Are You Mad, They Asked? Yes, I Said

In 2010 I set out on a world trip. In order to feed my love (read: addiction) for sport, I made sure that every stop had an athletic purpose. I went diving, I went running, I went punching stuff. Another one of my most memorable experiences came on a winding road in Bolivia.

Bolivia is known for its subtly named Road of Death (or Yungas Road), leading from La Paz to Coroico. In 1995 it was declared the world’s most dangerous road with up to 300 travellers being killed every year. Travel agents smelled an opportunity and turned tragedy into profit: 64 kilometres going downhill, starting at 4,670 metres above sea level, and all of that on a bike.

I was living and working in Arequipa, Peru, and decided I’d take two days off and jump on the bus to La Paz. My hostel downtown advised me to look up the tour operator Madness Bolivia. I paid them a visit and ended up booking a one-day mountain bike tour of the infamous road called “Downhill madness – Ride the difference.” The staff was friendly and explained the trip in detail. I was also convinced by the quality and safety of their Rocky Mountain bikes.

The next morning four of us went up to the summit, La Cumbre, in a minivan accompanied by a guide and driver. I was the only woman, which didn’t bother me. We unloaded our bikes, put on our gear, and listened to last-minute instructions regarding the upcoming road. It was going to be steep!

The first third of the ride was a nicely paved road. We headed downhill for about 20 km, picking up speed with fresh mountain air rushing over and around us. I focused only on the ride, and it felt like freedom ought to: Breathtaking.

Then we turned off the main highway and onto a dirt road—the real death road. Some of this cliffside path was only about 3 m wide, situated over steep 4,000-m drops. We’d gone from thin air at the summit to the warm Yungas jungle, passing beautiful waterfalls and ample greenery.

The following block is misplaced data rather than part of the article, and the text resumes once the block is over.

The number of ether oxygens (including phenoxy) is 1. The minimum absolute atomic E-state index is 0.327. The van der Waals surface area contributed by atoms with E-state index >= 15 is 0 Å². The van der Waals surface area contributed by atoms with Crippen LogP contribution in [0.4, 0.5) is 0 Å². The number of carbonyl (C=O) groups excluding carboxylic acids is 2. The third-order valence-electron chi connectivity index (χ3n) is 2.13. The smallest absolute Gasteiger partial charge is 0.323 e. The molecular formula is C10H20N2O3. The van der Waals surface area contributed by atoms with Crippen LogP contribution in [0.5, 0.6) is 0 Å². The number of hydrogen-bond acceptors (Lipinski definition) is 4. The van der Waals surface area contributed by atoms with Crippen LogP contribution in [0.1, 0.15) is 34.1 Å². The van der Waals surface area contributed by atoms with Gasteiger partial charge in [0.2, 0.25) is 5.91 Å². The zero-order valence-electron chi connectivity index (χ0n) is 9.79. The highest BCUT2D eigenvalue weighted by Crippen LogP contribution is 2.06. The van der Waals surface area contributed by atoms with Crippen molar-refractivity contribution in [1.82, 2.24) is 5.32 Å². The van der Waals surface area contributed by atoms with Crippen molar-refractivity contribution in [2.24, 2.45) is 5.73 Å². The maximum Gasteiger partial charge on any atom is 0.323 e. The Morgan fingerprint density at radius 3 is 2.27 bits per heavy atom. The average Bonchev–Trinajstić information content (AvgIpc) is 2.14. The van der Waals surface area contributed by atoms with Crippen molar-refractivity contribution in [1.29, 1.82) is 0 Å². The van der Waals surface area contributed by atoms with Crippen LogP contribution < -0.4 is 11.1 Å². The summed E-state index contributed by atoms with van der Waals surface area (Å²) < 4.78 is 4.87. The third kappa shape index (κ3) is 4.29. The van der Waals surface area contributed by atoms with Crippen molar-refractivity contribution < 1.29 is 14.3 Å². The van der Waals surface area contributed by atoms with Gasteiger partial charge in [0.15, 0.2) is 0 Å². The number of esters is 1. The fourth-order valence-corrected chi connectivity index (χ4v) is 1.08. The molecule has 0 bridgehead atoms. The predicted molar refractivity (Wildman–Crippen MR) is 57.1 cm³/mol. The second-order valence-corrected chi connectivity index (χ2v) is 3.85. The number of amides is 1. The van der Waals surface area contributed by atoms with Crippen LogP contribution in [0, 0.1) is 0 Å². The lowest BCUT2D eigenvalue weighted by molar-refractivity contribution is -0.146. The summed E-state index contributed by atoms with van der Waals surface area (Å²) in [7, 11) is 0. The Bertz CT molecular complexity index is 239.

After spending about 5 hours on our bikes we arrived in Yolosa, where we were treated to hot showers, a pool, and food. A minivan waited to take us back to La Paz in the early evening.

The good thing about travelling is that it makes you do things you wouldn’t normally do—thanks to the adventurous mood that surrounds the whole exercise. It’s an opportunity to reinvent yourself. My dad likes to say that you need to do crazy stuff in order to make your trip an exceptional memory.

I loved every minute of the ride down Yungas Road. Crazy or not, I was careful to vet and choose the right tour operator, and after adequate preparation … I just let go and took in the beautiful scenery. Only now, looking back at the pictures, it sinks in why it is called the most dangerous road in the world.*

Would I do it again? … Yes.

 

Check out other travel adventures by this author!

 

* Since 2006, a new road close by directs the majority of the traffic from this path. This new route is safer than the original one due to its modern construction, and the traffic on Yungas Road has therefore been substantially minimized.

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